How Depression Feels When Traveling

I have mentioned in a previous article that I use travel as a coping mechanism. It helps me get out of a funk and makes my depression more manageable.

Once I'm abroad, I am generally in the clear. Everything is so new and exciting that I don't have time to get lost in my mind. But every once in a while I'll be enjoying the foreign cuisine of god knows where and depression will suddenly rear it's nasty head. It comes out of no where and doesn't come often, but when it does, it's the worst.

I recently got into a conversation with another traveler who battles depression and we commiserated on this terrible feeling. The more we talked, the more relieved we felt. There were multiple times when both of us would say, "It feels so good to know someone else feels this way."

That is why I am writing this. So that those who do not experience depression can gain a little compassion and those that do can gain a little comfort. Because you are never alone.

Anyway, enough dancing around the subject...

This is how if feels when depression hits while I am traveling

I want to curl up in a ball. I want to spend all day in my room. If I was home, that's what I would do. I would close the blinds, ignore my texts, and watch Netflix for 8 hours straight. I'd let the food in my fridge rot and when I did need to eat (which would be less frequent than usual) I would order shitty Chinese food and have it delivered to my door.

I want to disengage.

I want to disappear.

Then the guilt hits.

"You're in a foreign country!" The voice inside my head starts to pester me. "You can't just spend all day doing nothing. You have to explore! You have to adventure! What kind of traveler are you if you spend all day in your room? What will you have to show for today? What was the point of traveling halfway around the world if you aren't even going to move? This could last forever. You could feel this way forever. You are probably going to feel this way forever. So you're just going to spend the rest of your life sitting in your room doing nothing like a good-for-nothing, useless piece of shit? You disappoint me. No, you disgust me. If anyone knew what you were thinking they would be disgusted by you. Stop being a baby. You don't have depression. You're just a wimp. A wimp who wants to be lazy and useless. God, you're so useless. Do something with your life, why don't you? Just get out of bed already!"

The voice is relentless.

Eventually, I get out of bed.

I smile through breakfast and if anyone asks what's wrong, I shrug my shoulders and mutter, "just a bit tired."

If I'm lucky, I can disappear all day. I'll meander through the streets, wallowing in my own self-pity, wishing I was in bed. I might stare at painting in a museum, pretending to care. More likely I will find an air conditioned café and retreat to the corner with my trusty book.

Such luck is rare.

More likely, a fellow traveler will want my company. A fellow hostel guest might suggest we grab food and explore the far side of town. A fellow camp mate might invite me to play volleyball on the beach. A fellow volunteer might have grand ideas about hiking that 7 mile trail we've been talking about.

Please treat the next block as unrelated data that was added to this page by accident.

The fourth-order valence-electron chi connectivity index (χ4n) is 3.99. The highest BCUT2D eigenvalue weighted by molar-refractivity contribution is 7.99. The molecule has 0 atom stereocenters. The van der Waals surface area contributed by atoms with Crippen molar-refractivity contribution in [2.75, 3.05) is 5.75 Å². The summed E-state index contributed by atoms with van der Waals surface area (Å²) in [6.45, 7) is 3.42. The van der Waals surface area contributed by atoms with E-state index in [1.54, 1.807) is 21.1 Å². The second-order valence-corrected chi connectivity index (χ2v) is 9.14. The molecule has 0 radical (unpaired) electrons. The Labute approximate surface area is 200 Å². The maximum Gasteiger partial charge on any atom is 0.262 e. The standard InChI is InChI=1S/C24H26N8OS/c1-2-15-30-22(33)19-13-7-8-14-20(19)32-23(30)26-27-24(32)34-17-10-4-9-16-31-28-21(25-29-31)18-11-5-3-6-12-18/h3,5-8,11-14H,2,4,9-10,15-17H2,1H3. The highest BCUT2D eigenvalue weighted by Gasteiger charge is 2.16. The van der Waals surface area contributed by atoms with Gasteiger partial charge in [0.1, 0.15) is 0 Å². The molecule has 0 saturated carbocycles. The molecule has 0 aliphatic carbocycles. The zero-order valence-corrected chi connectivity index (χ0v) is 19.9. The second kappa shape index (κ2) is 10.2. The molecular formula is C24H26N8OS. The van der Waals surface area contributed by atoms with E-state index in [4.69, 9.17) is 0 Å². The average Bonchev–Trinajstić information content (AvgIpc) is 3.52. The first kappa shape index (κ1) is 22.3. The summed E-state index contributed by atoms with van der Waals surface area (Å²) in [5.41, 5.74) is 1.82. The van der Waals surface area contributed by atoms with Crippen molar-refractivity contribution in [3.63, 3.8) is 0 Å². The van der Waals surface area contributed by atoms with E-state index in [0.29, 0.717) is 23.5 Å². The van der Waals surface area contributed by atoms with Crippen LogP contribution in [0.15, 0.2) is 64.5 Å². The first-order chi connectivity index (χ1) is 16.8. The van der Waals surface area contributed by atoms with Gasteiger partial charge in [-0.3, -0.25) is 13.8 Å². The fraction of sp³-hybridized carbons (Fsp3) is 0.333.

My heart whispers, "No. You need alone time right now. Grab your books, grab your journal, and disappear. Take care of yourself today."

Easy enough when I'm home and all I have to do is not answer the phone.

Not so easy when fellow travelers stand in front of you, expecting you to be as adventure-hungry today as you were yesterday.

I am about to claim a stomach ache when that pesky voice in my head comes back.

"Really? You're going to be that girl? How long do you think you can pretend to be sick? They'll see right through it. They'll think you're boring. An outcast. A weirdo. A loner. Plus, you've said a million times that the best part of travel is the people you meet. So get out there! Go meet people! You know yourself well enough anyway. Stop being such a baby. Suck it up. Make friends. Live your life. Go with them. Go. Go. Go. Go!"

Inevitably, I go.

And I spend the whole time wishing I hadn't. I try to be engaged, but I'm locked way down deep and no matter how close we stand, I can never quite reach them.

I become convinced in a matter of minutes that my depression is oppressive.

I feel certain they can see through my veil of smiles and I worry that my sadness is ruining their day. I want to cry out an apology and run as far away as I can.

Instead, I stay a foot behind them and do whatever they do. I wonder if they realize their company is a ragdoll.

The day feels excessively long. Every hour feels like ten and the minutes can't pass quickly enough. I jump at the first opportunity I get to disappear.

Finally, I'm in the safety of my own room. I lock the doors and turn off the lights. No one needs to know I'm here. If I'm quiet enough, I can disappear.

By 9pm I can't keep my eyes open any more. I feel exhausted. Depleted. And much worse than I did in the morning.

I go to bed, but I make myself a promise first. I promise that I will rest tomorrow. That I won't let the pressure of living up to the term "traveler" take over. I will do what I need to do to get better now so I can enjoy this country later.

When the morning comes I pull the covers over my head and tell myself, "One day of rest. That's all I need. One day of rest." But then the voice comes back.

The voice always comes back...

#mentalhealth #anxiousadventures

Related Posts

See All